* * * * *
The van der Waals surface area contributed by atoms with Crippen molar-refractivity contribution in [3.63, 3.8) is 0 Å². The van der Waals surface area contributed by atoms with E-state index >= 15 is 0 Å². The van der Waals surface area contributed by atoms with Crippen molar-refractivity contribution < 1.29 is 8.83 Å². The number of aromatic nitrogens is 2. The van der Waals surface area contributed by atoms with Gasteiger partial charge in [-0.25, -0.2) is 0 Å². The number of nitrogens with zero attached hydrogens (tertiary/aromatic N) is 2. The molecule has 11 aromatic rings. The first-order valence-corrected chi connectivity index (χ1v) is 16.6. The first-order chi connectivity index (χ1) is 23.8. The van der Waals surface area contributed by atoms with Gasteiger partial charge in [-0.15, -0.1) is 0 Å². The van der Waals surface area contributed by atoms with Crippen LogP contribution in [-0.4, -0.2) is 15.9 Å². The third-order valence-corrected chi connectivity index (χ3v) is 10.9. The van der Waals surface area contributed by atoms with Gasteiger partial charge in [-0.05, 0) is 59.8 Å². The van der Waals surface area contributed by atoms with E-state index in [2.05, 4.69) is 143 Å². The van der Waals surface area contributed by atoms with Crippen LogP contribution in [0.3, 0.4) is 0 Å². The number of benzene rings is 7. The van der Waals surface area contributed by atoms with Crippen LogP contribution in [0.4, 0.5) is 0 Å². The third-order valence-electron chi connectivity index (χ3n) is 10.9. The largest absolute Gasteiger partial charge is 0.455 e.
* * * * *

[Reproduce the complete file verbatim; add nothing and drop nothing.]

The van der Waals surface area contributed by atoms with Crippen molar-refractivity contribution in [3.63, 3.8) is 0 Å². The van der Waals surface area contributed by atoms with E-state index >= 15 is 0 Å². The van der Waals surface area contributed by atoms with Crippen molar-refractivity contribution < 1.29 is 8.83 Å². The number of aromatic nitrogens is 2. The van der Waals surface area contributed by atoms with Gasteiger partial charge in [-0.25, -0.2) is 0 Å². The number of nitrogens with zero attached hydrogens (tertiary/aromatic N) is 2. The molecule has 11 aromatic rings. The first-order valence-corrected chi connectivity index (χ1v) is 16.6. The first-order chi connectivity index (χ1) is 23.8. The van der Waals surface area contributed by atoms with Gasteiger partial charge in [-0.15, -0.1) is 0 Å². The van der Waals surface area contributed by atoms with Crippen LogP contribution in [-0.4, -0.2) is 15.9 Å². The third-order valence-corrected chi connectivity index (χ3v) is 10.9. The van der Waals surface area contributed by atoms with Gasteiger partial charge in [-0.05, 0) is 59.8 Å². The van der Waals surface area contributed by atoms with E-state index in [2.05, 4.69) is 143 Å². The van der Waals surface area contributed by atoms with Crippen LogP contribution in [0.3, 0.4) is 0 Å². The number of benzene rings is 7. The van der Waals surface area contributed by atoms with Crippen LogP contribution in [0.4, 0.5) is 0 Å². The third-order valence-electron chi connectivity index (χ3n) is 10.9. The largest absolute Gasteiger partial charge is 0.455 e.